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Jill Stein raises over $4 million to fund state vote recounts

November 24, 2016 at 6:45 PM EST
Jill Stein, the Green Party's 2016 presidential candidate, is preparing to request recounts of election results in several battleground states. Concerned about the accuracy of machine-counted ballots, Stein has raised over $4 million in an online campaign to support verifying vote tallies. John Yang speaks with Stein about her efforts, then learns more from David Sanger of The New York Times.
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JOHN YANG: Jill Stein, the Green Party’s presidential nominee is preparing to request recounts in key battleground states.  In just a day, she’s raised over $4 million dollars through an online fundraising page to support recounts in Michigan, Pennsylvania and Wisconsin.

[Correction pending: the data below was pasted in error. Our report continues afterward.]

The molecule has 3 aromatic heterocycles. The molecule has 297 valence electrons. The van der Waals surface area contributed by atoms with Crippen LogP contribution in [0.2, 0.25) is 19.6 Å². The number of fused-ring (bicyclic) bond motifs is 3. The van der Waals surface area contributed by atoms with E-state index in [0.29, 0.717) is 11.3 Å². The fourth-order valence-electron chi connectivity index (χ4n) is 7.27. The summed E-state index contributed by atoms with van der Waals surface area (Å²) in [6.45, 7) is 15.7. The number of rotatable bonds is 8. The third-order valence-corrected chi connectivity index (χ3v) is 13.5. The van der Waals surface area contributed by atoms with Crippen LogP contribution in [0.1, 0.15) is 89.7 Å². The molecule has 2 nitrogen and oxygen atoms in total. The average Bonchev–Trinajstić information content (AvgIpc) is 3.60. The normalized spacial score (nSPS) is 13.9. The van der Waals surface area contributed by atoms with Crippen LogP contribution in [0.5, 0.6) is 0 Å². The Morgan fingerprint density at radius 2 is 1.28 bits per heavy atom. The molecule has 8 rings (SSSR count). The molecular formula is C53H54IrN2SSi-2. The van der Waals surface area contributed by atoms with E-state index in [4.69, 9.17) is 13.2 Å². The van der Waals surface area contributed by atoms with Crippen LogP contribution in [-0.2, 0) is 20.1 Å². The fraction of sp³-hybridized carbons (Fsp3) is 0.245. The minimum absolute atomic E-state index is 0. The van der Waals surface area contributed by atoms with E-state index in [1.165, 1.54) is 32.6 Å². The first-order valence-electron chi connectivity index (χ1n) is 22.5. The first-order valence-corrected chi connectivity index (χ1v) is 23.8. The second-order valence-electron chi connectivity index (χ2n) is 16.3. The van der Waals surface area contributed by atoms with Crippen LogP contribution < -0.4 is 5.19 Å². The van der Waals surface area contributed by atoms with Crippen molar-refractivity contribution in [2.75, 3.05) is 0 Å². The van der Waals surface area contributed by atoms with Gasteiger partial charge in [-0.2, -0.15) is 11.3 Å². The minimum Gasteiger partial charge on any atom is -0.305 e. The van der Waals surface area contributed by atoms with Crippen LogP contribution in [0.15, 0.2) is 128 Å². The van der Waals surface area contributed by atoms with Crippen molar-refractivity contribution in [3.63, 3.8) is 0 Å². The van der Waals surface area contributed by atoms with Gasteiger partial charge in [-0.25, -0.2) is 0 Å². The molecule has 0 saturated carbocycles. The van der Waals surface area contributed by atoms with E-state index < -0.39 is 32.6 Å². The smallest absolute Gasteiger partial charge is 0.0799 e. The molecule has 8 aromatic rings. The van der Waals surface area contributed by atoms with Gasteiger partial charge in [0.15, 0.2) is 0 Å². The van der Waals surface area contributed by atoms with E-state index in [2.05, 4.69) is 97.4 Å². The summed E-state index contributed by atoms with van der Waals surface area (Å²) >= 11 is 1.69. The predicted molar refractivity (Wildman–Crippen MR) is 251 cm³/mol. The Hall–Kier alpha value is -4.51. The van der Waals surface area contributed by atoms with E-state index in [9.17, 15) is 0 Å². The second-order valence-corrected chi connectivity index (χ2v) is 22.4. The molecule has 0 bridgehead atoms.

Although Hillary Clinton leads president-elect trump in the popular vote by more than 2 million votes, she trails Mr. Trump by narrow margins in those three states.  To discuss the push for recounts, green party presidential nominee doctor Jill Stein joins me now from Camden, Maine. Dr. Stein, welcome.
Let me ask you, will you be filing these requests? I know the deadline is tomorrow in Wisconsin, and then next week in Michigan and Pennsylvania.  Will you be filing in all three states?
JILL STEIN, Green Party Presidential Nominee:  Yes, we will.  The big question was whether the American people supported this enough that they would fund it.  All we did was put out the press release, put up a web site and the funding for it in.  The American people are looking for a positive step that we can take to ensure that our votes are being counted and that they’re counted accurately.
JOHN YANG:  And what’s your goal with this? Do you think you can overturn the election with these recounts?